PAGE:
Sunday, 24/1/2021 | : : UTC-5
Harker Heights Evening Star
Harker Heights Evening Star

100 pounds of drugs collected

100 pounds of drugs collected

Saturday from 10 a.m. to 2 p.m., the City of Harker Heights Police Department participated in the National Prescription Drug Take-Back Initiative.

The department collected approximately 100 pounds of prescription drugs on Saturday.

“I’ve been doing this (program) for five years now and I’ve seen an increase in amount turned in every time,” said Officer Roosevelt Wilson, Jr., public information officer, administrative sergeant for the City of Harker Heights Police Department.

The National Prescription Drug Take-Back Initiative was created in 2010 to address the growing public health issue of prescription drug abuse and environmental impact of prescription drugs in the soil and water supply.

“There is a real need for proper disposal of medications,” said pharmacist, Joe Ahmed, pharmacy manager of Walgreens in Harker Heights.

According to the National Survey on Drug Use and Health, 6.5 million Americans have abused controlled prescription drugs. The prescription drugs abused primarily came from a friend or family’s medicine cabinet.

“We don’t actually take the drugs back on a pharmacy level, so many patients will get stuck with excess drugs that will just sit around. A lot of drug overdoses or adverse effects from drugs occur because medications that aren’t being used are left around within reach of adults or children obtaining them,” said Ahmed.

As the number of medication prescriptions increase, the rates of accidental children poisoning from prescription drugs rise. According to the Center for Disease Control and Prevention, children five years and under and teenagers between 13 and 19 are most at risk of accidental overdose.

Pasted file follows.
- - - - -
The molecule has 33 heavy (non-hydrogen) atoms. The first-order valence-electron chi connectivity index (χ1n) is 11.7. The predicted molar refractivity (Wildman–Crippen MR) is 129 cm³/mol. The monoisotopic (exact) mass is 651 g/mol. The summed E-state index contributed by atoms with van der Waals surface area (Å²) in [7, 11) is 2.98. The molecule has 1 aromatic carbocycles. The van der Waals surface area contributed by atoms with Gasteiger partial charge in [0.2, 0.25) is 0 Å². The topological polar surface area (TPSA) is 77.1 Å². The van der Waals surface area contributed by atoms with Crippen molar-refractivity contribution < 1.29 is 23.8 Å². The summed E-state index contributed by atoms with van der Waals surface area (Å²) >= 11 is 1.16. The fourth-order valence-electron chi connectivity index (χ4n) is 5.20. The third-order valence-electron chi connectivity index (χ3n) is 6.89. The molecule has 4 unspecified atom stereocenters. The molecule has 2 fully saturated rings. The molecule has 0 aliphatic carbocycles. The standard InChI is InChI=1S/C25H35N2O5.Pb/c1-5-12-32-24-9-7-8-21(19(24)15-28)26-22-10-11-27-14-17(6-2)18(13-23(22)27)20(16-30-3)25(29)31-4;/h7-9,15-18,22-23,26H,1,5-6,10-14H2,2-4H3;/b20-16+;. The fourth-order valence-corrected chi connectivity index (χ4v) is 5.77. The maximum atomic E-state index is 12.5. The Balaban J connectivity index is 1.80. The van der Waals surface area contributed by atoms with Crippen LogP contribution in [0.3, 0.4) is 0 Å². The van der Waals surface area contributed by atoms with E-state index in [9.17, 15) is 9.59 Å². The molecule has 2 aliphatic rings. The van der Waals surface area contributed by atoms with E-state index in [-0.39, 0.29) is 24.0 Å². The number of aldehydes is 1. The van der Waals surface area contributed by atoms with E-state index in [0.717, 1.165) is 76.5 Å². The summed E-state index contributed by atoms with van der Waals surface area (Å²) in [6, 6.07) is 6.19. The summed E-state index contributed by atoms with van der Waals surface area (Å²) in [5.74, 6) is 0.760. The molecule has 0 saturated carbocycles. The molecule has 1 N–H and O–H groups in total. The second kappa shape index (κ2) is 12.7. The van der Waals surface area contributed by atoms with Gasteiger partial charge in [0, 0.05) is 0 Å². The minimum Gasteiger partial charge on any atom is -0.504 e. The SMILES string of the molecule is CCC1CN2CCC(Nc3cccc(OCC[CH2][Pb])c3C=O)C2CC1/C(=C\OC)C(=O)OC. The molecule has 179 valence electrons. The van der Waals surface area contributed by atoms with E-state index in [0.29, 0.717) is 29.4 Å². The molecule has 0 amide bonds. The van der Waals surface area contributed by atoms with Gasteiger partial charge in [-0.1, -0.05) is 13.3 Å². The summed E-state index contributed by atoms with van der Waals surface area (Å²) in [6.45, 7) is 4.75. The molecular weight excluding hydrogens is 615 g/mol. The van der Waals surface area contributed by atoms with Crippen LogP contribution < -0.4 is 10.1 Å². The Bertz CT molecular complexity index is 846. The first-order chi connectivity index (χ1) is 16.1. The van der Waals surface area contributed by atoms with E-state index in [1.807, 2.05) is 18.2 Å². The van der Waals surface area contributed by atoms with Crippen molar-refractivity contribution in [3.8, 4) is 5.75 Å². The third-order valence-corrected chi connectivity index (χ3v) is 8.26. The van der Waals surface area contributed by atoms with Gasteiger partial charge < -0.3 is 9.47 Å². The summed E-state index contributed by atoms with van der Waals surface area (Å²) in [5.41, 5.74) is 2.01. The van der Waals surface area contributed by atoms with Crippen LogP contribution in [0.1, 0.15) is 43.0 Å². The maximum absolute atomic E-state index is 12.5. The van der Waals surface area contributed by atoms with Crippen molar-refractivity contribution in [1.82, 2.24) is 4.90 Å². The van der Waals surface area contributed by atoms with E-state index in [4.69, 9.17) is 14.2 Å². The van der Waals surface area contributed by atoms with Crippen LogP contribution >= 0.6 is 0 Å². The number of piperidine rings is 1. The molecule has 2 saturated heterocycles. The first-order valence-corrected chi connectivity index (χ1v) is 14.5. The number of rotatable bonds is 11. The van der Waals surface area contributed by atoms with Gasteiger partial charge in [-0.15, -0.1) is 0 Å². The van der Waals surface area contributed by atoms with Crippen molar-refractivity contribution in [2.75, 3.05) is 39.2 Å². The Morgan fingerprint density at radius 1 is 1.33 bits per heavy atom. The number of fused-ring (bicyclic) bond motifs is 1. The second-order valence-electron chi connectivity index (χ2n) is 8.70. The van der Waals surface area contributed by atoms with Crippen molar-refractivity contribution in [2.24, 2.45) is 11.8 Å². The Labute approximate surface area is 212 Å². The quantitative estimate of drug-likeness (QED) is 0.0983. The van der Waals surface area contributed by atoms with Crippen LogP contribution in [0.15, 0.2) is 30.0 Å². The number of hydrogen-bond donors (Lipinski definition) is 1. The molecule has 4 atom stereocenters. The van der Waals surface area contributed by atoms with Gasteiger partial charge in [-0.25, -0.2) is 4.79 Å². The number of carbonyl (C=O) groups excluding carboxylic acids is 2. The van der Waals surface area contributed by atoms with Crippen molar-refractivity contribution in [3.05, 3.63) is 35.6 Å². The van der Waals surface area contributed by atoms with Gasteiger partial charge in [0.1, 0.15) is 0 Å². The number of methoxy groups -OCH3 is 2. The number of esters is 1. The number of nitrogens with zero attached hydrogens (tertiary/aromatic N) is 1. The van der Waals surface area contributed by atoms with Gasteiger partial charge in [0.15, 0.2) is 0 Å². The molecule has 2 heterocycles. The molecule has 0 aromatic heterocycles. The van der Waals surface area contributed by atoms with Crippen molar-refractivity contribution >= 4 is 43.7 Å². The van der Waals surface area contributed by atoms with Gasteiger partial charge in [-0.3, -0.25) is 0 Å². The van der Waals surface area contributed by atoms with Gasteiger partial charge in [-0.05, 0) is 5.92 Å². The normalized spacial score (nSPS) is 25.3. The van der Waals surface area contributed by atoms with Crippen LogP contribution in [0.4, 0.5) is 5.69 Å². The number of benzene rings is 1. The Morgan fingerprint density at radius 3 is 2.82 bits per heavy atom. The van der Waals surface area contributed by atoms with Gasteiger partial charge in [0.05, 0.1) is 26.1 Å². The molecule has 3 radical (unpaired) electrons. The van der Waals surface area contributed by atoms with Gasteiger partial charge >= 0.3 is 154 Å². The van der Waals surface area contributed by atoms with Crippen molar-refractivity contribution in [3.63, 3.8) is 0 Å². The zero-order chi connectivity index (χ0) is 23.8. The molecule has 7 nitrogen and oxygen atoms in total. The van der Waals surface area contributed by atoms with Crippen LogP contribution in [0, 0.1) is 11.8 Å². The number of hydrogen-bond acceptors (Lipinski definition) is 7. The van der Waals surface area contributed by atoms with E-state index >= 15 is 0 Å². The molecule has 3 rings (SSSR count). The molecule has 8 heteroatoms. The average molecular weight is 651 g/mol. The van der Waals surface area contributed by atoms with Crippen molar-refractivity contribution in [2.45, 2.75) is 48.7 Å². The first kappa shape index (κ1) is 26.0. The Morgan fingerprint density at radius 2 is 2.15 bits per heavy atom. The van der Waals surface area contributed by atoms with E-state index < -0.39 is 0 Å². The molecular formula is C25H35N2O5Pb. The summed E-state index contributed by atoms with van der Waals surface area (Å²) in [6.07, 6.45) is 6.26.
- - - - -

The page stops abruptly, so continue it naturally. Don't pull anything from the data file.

“By having places for people to turn in, you’ll have less places for people to get them,” said Wilson.

Improper disposal of medications can also lead to environmental contamination. The World Health Organization states, flushing unused or expired medication, especially non-biodegradable antibiotics and antineoplastics can contaminate water supplies and disrupt aquatic life. Disposing the drugs into the sewage system could kill the bacteria necessary for sewage treatment.

“There is not a very strong process of getting rid of these excess drugs, so patients will resort to disposing of them improperly. We usually have someone ask what to do with their medications at least once a week. It’s a very common issue. It’s nice to see that the DEA has an event for people to be able to get rid of them,” said Ahmed.

There will be a second National Prescription Drug Take-Back Day in the fall at the Harker Heights Police Department. To find other locations and more information on drug disposal initiative visit,


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